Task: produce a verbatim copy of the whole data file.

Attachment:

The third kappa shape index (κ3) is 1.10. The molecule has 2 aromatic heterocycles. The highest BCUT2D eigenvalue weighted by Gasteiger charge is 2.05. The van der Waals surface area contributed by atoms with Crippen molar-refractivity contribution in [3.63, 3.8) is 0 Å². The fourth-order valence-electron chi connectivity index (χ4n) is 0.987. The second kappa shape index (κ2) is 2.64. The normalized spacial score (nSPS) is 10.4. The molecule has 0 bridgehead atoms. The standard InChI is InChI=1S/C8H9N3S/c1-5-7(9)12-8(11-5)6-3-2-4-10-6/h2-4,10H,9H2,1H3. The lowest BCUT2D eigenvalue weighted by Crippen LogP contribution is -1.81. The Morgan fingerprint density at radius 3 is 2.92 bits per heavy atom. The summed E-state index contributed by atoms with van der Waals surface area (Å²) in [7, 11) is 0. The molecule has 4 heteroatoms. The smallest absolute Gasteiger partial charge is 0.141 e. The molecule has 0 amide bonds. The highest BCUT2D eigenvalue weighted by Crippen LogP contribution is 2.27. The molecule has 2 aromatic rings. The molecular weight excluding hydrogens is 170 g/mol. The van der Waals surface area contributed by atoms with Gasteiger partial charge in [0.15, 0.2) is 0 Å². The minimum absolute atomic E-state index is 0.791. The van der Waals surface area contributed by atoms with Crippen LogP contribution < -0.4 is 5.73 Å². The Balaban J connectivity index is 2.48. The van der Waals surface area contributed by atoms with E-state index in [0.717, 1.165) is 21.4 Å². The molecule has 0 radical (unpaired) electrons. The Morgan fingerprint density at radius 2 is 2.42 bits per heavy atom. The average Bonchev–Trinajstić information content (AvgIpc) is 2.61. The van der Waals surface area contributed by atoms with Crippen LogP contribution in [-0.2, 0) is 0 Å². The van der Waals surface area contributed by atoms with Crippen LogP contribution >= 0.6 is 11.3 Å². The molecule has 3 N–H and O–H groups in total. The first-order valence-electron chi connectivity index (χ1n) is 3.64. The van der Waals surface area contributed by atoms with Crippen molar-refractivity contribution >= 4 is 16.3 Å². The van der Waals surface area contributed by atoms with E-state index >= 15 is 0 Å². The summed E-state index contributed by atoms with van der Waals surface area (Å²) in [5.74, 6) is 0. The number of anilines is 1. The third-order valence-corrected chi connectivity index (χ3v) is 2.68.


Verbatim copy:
The third kappa shape index (κ3) is 1.10. The molecule has 2 aromatic heterocycles. The highest BCUT2D eigenvalue weighted by Gasteiger charge is 2.05. The van der Waals surface area contributed by atoms with Crippen molar-refractivity contribution in [3.63, 3.8) is 0 Å². The fourth-order valence-electron chi connectivity index (χ4n) is 0.987. The second kappa shape index (κ2) is 2.64. The normalized spacial score (nSPS) is 10.4. The molecule has 0 bridgehead atoms. The standard InChI is InChI=1S/C8H9N3S/c1-5-7(9)12-8(11-5)6-3-2-4-10-6/h2-4,10H,9H2,1H3. The lowest BCUT2D eigenvalue weighted by Crippen LogP contribution is -1.81. The Morgan fingerprint density at radius 3 is 2.92 bits per heavy atom. The summed E-state index contributed by atoms with van der Waals surface area (Å²) in [7, 11) is 0. The molecule has 4 heteroatoms. The smallest absolute Gasteiger partial charge is 0.141 e. The molecule has 0 amide bonds. The highest BCUT2D eigenvalue weighted by Crippen LogP contribution is 2.27. The molecule has 2 aromatic rings. The molecular weight excluding hydrogens is 170 g/mol. The van der Waals surface area contributed by atoms with Gasteiger partial charge in [0.15, 0.2) is 0 Å². The minimum absolute atomic E-state index is 0.791. The van der Waals surface area contributed by atoms with Crippen LogP contribution < -0.4 is 5.73 Å². The Balaban J connectivity index is 2.48. The van der Waals surface area contributed by atoms with E-state index in [0.717, 1.165) is 21.4 Å². The molecule has 0 radical (unpaired) electrons. The Morgan fingerprint density at radius 2 is 2.42 bits per heavy atom. The average Bonchev–Trinajstić information content (AvgIpc) is 2.61. The van der Waals surface area contributed by atoms with Crippen LogP contribution in [-0.2, 0) is 0 Å². The van der Waals surface area contributed by atoms with Crippen LogP contribution >= 0.6 is 11.3 Å². The molecule has 3 N–H and O–H groups in total. The first-order valence-electron chi connectivity index (χ1n) is 3.64. The van der Waals surface area contributed by atoms with Crippen molar-refractivity contribution >= 4 is 16.3 Å². The van der Waals surface area contributed by atoms with E-state index >= 15 is 0 Å². The summed E-state index contributed by atoms with van der Waals surface area (Å²) in [5.74, 6) is 0. The number of anilines is 1. The third-order valence-corrected chi connectivity index (χ3v) is 2.68.